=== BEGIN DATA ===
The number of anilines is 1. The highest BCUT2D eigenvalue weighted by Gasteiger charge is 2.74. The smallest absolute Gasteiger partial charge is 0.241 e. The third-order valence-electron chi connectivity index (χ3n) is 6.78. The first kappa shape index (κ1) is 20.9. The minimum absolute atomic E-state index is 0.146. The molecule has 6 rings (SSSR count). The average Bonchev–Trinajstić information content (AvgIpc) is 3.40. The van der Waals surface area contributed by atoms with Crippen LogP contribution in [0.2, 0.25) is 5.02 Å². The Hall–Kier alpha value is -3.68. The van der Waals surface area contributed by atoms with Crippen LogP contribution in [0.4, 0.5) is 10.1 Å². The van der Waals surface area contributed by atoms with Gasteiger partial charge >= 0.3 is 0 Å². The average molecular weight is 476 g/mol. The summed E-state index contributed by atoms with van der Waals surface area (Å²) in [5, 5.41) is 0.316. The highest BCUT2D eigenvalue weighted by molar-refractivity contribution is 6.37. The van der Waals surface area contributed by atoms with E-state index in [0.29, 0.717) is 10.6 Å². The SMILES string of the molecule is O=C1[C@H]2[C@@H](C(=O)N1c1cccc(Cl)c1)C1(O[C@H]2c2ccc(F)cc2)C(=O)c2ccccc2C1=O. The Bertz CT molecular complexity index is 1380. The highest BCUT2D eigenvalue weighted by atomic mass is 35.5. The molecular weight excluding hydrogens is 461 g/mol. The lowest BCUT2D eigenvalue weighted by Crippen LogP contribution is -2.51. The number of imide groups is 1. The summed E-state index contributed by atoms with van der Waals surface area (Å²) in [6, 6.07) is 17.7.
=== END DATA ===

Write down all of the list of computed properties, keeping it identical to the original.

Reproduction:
The number of anilines is 1. The highest BCUT2D eigenvalue weighted by Gasteiger charge is 2.74. The smallest absolute Gasteiger partial charge is 0.241 e. The third-order valence-electron chi connectivity index (χ3n) is 6.78. The first kappa shape index (κ1) is 20.9. The minimum absolute atomic E-state index is 0.146. The molecule has 6 rings (SSSR count). The average Bonchev–Trinajstić information content (AvgIpc) is 3.40. The van der Waals surface area contributed by atoms with Crippen LogP contribution in [0.2, 0.25) is 5.02 Å². The Hall–Kier alpha value is -3.68. The van der Waals surface area contributed by atoms with Crippen LogP contribution in [0.4, 0.5) is 10.1 Å². The van der Waals surface area contributed by atoms with Gasteiger partial charge >= 0.3 is 0 Å². The average molecular weight is 476 g/mol. The summed E-state index contributed by atoms with van der Waals surface area (Å²) in [5, 5.41) is 0.316. The highest BCUT2D eigenvalue weighted by molar-refractivity contribution is 6.37. The van der Waals surface area contributed by atoms with E-state index in [0.29, 0.717) is 10.6 Å². The SMILES string of the molecule is O=C1[C@H]2[C@@H](C(=O)N1c1cccc(Cl)c1)C1(O[C@H]2c2ccc(F)cc2)C(=O)c2ccccc2C1=O. The Bertz CT molecular complexity index is 1380. The highest BCUT2D eigenvalue weighted by atomic mass is 35.5. The molecular weight excluding hydrogens is 461 g/mol. The lowest BCUT2D eigenvalue weighted by Crippen LogP contribution is -2.51. The number of imide groups is 1. The summed E-state index contributed by atoms with van der Waals surface area (Å²) in [6, 6.07) is 17.7.